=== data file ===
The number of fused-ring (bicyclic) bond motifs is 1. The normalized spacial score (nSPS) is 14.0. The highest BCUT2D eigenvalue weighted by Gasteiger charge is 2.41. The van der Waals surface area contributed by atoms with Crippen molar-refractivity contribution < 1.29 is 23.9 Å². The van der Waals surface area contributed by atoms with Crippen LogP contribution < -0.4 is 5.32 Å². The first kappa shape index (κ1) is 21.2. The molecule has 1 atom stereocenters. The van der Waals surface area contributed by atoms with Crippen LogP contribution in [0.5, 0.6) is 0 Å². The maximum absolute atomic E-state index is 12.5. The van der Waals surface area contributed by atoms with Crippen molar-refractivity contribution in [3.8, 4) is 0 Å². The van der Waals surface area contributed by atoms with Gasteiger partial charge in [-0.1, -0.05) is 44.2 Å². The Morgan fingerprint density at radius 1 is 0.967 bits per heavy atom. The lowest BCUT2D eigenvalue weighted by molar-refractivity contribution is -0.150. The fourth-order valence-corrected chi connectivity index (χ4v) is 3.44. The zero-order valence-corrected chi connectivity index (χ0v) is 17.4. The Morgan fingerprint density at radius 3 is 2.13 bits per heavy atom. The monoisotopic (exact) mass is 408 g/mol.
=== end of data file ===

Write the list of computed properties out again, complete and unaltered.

The number of fused-ring (bicyclic) bond motifs is 1. The normalized spacial score (nSPS) is 14.0. The highest BCUT2D eigenvalue weighted by Gasteiger charge is 2.41. The van der Waals surface area contributed by atoms with Crippen molar-refractivity contribution < 1.29 is 23.9 Å². The van der Waals surface area contributed by atoms with Crippen LogP contribution < -0.4 is 5.32 Å². The first kappa shape index (κ1) is 21.2. The molecule has 1 atom stereocenters. The van der Waals surface area contributed by atoms with Crippen LogP contribution in [0.5, 0.6) is 0 Å². The maximum absolute atomic E-state index is 12.5. The van der Waals surface area contributed by atoms with Crippen molar-refractivity contribution in [3.8, 4) is 0 Å². The van der Waals surface area contributed by atoms with Gasteiger partial charge in [-0.1, -0.05) is 44.2 Å². The Morgan fingerprint density at radius 1 is 0.967 bits per heavy atom. The lowest BCUT2D eigenvalue weighted by molar-refractivity contribution is -0.150. The fourth-order valence-corrected chi connectivity index (χ4v) is 3.44. The zero-order valence-corrected chi connectivity index (χ0v) is 17.4. The Morgan fingerprint density at radius 3 is 2.13 bits per heavy atom. The monoisotopic (exact) mass is 408 g/mol.